Flying Blind: Meet the ‘Men in Blue’ who’ve brought two World Cups home
A farmer, a postman, a teacher. Meet the Blind Cricket World Cup champions, discover what drives them, and find out why they still need day jobsmore lifestyle Updated: Mar 18, 2018 08:07 IST
There’s the swish of a ball, a tinkling sound, the crack of a bat and pandemonium. Deepak Malik, 22, has played the final shot that wins the Blind Cricket World Cup for India.
Draped in the Indian flag, the men take their victory lap around the half-empty Sharjah stadium in Dubai.
“Everyone had tears running down their faces, you know, happy tears,” says team captain Ajay Reddy, 27. “It was emotionally overwhelming to win the world cup and defeat Pakistan.”
Later on, at the hotel, the team had a celebration. “We danced and ate a lot,” says bowler Jafar ‘Jaffy’ Iqbal, 29. “Sunil Ramesh scored the much-needed 98 runs. Reddy guided him really well and they had a great partnership,” he adds.
This was the team’s second ODI World Cup win since the tournaments began in 1998 (there have been five Blind Cricket World Cups so far). The 17 men on the team are all technically blind. Some have blindness in degrees; some are categorised as partially sighted.
So who are these men? What drives them? What does it take to go from a blind teen who’s never been on a plane, to a globe-trotting international player with a claim to the ultimate prize in his sport?
- A blind cricket team has three categories of players — B1 (totally blind, they wear patches to cover their eyes), B2 (partially blind) and B3 (partially sighted).
- A team must have at least four B1 players, three B2 players and not more than four B3 players.
- The game works on sound. The bowler must call out ‘Ready’ and wait for the batsman to say ‘Play’ before he releases the ball.
- The ball is full of metal bearings, which make a squeaky noise so the batsman can track it.
- Runs scored by a B1 player are doubled.
- All wicketkeepers are B2 or B3. Other B2 and B3 players can call out directions to guide them towards the ball.
- “The boys are highly dependent on audio signals – go left, go right – and the wicketkeeper plays an important role while fielding,” says coach John David.
Meet the men
Reddy remembers crying a lot in the months after he damaged one eye in a household accident during a power outage. He was 4, and he had lost vision in one eye completely and faced declining vision in the other.
Growing up in Guntur district, Andhra Pradesh (AP), where his parents farmed and delivered milk for a living, Reddy was determined till age 12 to join the Armed Forces. “When my brother explained to me that being blind, I could never join, I refused to study any further. It was a horrible time,” he says.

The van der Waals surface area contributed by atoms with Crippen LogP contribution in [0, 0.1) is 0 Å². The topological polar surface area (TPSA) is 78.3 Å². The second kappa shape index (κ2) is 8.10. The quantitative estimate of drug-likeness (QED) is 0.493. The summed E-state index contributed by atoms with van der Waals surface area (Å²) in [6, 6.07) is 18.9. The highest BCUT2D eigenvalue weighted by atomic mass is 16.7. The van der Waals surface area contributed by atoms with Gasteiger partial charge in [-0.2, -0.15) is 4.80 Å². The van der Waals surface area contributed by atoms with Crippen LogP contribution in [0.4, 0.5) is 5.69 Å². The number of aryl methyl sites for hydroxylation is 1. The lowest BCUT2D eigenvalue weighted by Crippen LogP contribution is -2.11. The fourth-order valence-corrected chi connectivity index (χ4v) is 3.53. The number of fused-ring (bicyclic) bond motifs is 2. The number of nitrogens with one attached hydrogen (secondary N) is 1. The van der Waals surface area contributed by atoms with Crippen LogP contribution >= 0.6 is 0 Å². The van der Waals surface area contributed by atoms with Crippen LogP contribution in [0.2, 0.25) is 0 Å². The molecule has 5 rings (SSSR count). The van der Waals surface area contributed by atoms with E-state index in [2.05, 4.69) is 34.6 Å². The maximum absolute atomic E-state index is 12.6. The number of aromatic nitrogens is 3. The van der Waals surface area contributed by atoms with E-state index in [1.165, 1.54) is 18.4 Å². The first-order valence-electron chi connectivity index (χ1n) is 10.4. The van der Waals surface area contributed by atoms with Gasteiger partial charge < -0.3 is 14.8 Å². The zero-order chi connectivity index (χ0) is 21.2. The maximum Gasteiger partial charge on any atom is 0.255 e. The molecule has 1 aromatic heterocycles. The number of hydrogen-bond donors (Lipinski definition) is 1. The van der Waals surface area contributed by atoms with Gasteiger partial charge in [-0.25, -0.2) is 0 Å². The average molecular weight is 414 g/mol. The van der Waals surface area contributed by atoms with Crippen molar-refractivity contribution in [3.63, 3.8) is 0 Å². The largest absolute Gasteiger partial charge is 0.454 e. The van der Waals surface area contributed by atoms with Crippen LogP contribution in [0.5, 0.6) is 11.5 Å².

It was at his blind school, though, that he rediscovered cricket. By Class 10, he was playing at the national level, for Hyderabad.
He began to dream again. “I loved sports. I loved cricket. I began to dream of playing for India and beating Pakistan. I learnt a lot from the senior blind players. They made me believe even I could play for my country,” he says.
Those dreams came true, and so did others. Back in AP, he has a home, a wife and a two-year-old daughter. He also has a job with a bank in Hyderabad, but we’ll come to that later.
Iqbal, on the other hand, was born blind, in Odisha. “In my school, there was cricket everywhere,” he says. “We did our own commentary and played all the time, even during Ramzan.” He lost his father, a government servant, at 12, and became determined to build a career. “I did not think of taking up cricket professionally, I just enjoyed playing it,” he says.
“The way they play, by sound, is truly remarkable. If the BCCI could assist them, it would be great. But it also has to come from the people of the same society as them, support them, come out to watch them play and engage with them. Otherwise it looks like charity, and that’s not the point of the sport,” says Ayaz Memon, veteran sports journalist
In 2010, he was made captain of the Odisha blind cricket team and the game became his career. He played in the first world cup in 2014 and works as a procurement officer with the state government.
Also on the World Cup-winning team are a call centre worker, a farmer, a postman and a teacher. Blind cricket still doesn’t pay in India.
Paying to play
The World Blind Cricket Council (WBCC), which organises the World Cup, was established in 1996 and has 10 full members — Australia, England, India, Pakistan, Bangladesh, Nepal, New Zealand, South Africa, Sri Lanka and the West Indies.
South Africa beat Pakistan to win the first World Cup for the Blind, in New Delhi, in 1998. Pakistan won the next one, in 2002; and won again in 2006.
India is the only other country that has won twice (its first win was in 2014).
Pakistan got official recognition from their government as a result of the 2002 win. This means the players get salaries, government jobs and rewards when they represent Pakistan internationally. The England team also has support from their cricket board.
In India, blind cricket remains a largely voluntary enterprise. All team members have full-time jobs because playing earns them less than Rs 5 lakh in a good year.
Some state governments give cash rewards to their players for big wins.
The Board of Control for Cricket in India (BCCI), which governs the sport in the country, has been awarding prizes for big wins since the team’s T20 World Cup win in 2017, but offers no steady pay as it does for its sighted players at this level.
So most players have jobs, and take leave without pay in order to make it to matches.
“The difficulties my team and I face have nothing to do with sight,” says captain Reddy. “We’ve played with broken bats, on rough fields. It hurts that even the Pakistan team has backing from the Pakistan Cricket Board. We’ve won twice, and we are still surviving on sporadic funding.”